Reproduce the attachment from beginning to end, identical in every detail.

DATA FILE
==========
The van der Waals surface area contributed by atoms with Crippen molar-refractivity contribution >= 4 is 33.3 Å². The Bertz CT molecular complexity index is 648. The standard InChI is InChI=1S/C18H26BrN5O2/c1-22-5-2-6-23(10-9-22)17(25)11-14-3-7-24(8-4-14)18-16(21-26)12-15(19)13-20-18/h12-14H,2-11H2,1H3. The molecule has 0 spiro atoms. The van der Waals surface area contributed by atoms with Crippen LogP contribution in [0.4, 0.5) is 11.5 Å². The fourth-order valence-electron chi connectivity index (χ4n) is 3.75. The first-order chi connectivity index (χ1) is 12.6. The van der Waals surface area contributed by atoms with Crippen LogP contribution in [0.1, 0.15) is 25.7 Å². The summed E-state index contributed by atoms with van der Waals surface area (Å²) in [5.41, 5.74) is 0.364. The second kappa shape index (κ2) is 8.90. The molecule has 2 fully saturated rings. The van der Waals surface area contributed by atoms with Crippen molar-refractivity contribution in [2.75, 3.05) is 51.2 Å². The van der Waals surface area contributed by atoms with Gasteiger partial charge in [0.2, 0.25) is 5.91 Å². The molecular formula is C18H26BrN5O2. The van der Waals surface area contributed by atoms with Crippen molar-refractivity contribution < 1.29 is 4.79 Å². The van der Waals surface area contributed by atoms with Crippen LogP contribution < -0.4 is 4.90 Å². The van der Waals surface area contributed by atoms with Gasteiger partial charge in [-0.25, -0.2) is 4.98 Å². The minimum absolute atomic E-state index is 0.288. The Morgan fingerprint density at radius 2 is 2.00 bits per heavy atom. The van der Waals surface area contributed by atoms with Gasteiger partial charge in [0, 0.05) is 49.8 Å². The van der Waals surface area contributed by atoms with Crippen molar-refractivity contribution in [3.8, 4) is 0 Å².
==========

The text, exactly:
The van der Waals surface area contributed by atoms with Crippen molar-refractivity contribution >= 4 is 33.3 Å². The Bertz CT molecular complexity index is 648. The standard InChI is InChI=1S/C18H26BrN5O2/c1-22-5-2-6-23(10-9-22)17(25)11-14-3-7-24(8-4-14)18-16(21-26)12-15(19)13-20-18/h12-14H,2-11H2,1H3. The molecule has 0 spiro atoms. The van der Waals surface area contributed by atoms with Crippen LogP contribution in [0.4, 0.5) is 11.5 Å². The fourth-order valence-electron chi connectivity index (χ4n) is 3.75. The first-order chi connectivity index (χ1) is 12.6. The van der Waals surface area contributed by atoms with Crippen LogP contribution in [0.1, 0.15) is 25.7 Å². The summed E-state index contributed by atoms with van der Waals surface area (Å²) in [5.41, 5.74) is 0.364. The second kappa shape index (κ2) is 8.90. The molecule has 2 fully saturated rings. The van der Waals surface area contributed by atoms with Crippen molar-refractivity contribution in [2.75, 3.05) is 51.2 Å². The van der Waals surface area contributed by atoms with Gasteiger partial charge in [0.2, 0.25) is 5.91 Å². The molecular formula is C18H26BrN5O2. The van der Waals surface area contributed by atoms with Crippen molar-refractivity contribution < 1.29 is 4.79 Å². The van der Waals surface area contributed by atoms with Crippen LogP contribution < -0.4 is 4.90 Å². The van der Waals surface area contributed by atoms with Gasteiger partial charge in [-0.25, -0.2) is 4.98 Å². The minimum absolute atomic E-state index is 0.288. The Morgan fingerprint density at radius 2 is 2.00 bits per heavy atom. The van der Waals surface area contributed by atoms with Gasteiger partial charge in [0, 0.05) is 49.8 Å². The van der Waals surface area contributed by atoms with Crippen molar-refractivity contribution in [3.8, 4) is 0 Å².